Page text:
I would assume that all of the other units have the same lease and are therefore stabilized?

Note: The new $1650 price is for a new tenant arriving after a vacancy. Based on the link you shared, it is odd that they set the same new price for each unit. If you care to learn more, I'll gladly send you a link where you can see the prices they've charged over time.
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Re: Guidance on breaking a rent-stabilized lease

Postby TenantNet » Sat Jul 11, 2020 2:02 pm

Is the building or units affected by 421(a), J-51 or other 80-20 type program?

Can you send us a copy of the Exemption rider? This might be a special program for the building. Getting renewal with the RTP-8 renewal form does not, in itself, make a unit stabilized. You have to look at everything.

Also do not assume all units in the building have the same deal or same lease.

Do NOT EVER rely on Craig's List or other websites for such information. That is usually just an estimate or a broker who is just guessing.
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Re: Guidance on breaking a rent-stabilized lease

Postby kare_bear » Sat Jul 11, 2020 2:58 pm

I've sent you a private message
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Re: Guidance on breaking a rent-stabilized lease

Postby TenantNet » Sat Jul 11, 2020 4:29 pm

OK, I DLed the docs you sent. On the exemption rider, was this part of the original lease? Or added at some later renewal? I ask because leases must be renewed on the same terms and conditions as the expiring lease.

Was the original lease a RS lease? Did they give you the 11 page informational rider from DHCR? Did any of the renewal leases have the informational rider attached? The DHCR rider is at https://hcr.ny.gov/system/files/documen ... RA-LR1.pdf

Did you sign and return the Exemption rider. This was provided by the LL and not DHCR. There are programs - like the ones I mentioned - where units may be exempted from regulation at some time in the future.

Seems to me that you might have some leverage to file a complaint and - at a minimum - get DHCR to look at it, and force the LL to justify it. If there is evidence that the unit should be RS, then this rider, in my opinion, means nothing. They use it for intimidation mostly. But again, it all depends on overall history of the unit.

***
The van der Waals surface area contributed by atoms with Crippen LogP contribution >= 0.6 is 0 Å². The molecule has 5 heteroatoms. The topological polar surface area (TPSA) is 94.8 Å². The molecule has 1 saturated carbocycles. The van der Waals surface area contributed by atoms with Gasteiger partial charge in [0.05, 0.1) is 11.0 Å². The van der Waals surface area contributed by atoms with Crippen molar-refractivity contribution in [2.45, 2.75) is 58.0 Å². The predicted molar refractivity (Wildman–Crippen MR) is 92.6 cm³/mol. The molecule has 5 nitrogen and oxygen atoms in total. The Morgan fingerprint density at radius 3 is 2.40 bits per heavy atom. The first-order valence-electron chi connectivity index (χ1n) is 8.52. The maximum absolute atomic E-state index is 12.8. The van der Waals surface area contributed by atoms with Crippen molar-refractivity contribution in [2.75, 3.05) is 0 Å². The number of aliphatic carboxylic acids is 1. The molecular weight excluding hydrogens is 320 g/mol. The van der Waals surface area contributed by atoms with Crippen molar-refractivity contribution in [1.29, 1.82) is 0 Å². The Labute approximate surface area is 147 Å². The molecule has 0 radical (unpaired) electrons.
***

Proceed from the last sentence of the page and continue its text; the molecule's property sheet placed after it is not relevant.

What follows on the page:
On the renewal you sent me, did it say RTP-8 in small letters at the bottom? I think the latest (2020) version of this form is at https://hcr.ny.gov/system/files/documen ... /rtp-8.pdf
but don't get too caught up in the version date.

Make sure you read carefully the instructions on the back of this form. This is how things are supposed to work.

This renewal is dated to expire 7/31/19, so I presume - for 2 years - you have maybe 12 months left.

No 5. says no rider is attached. They seem to use the RGB percentages, but they don't say on this page that it's RS. They also say the rent can be increased by a DHCR order ... which is only for RS units.

They also have a paragraph for SCRIE/DRIE - which are used only for RS units.

Seems there are 2 co-signers. Will the second person be leaving when you leave? If one stays, it can be complicated.

I don't think the date stamp from a previous year would make much difference. At the top it seems they sent it to you in April 2019. So that's between 90 and 150 days.

Overall this seems suspect and fishy. But I often see LLs engage in such nonsense. Without a complete investigation, I can't say if the unit should be RS or not. If it were me, I'd look closer and file a complaint. You might get an overcharge award. Not guaranteed though. (and you can file a complaint even if you move).

And if deemed to be RS, then that would benefit the next tenant. Have you asked your neighbors if they've looked into this stuff? Again, this might be leverage.

Also, I spend about a minute Googling the address and name of the owner:

"DHCR B___ H___" and found some interesting things. I would poke around and see if there are other similar cases tenants brought against this LL.
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Re: Guidance on breaking a rent-stabilized lease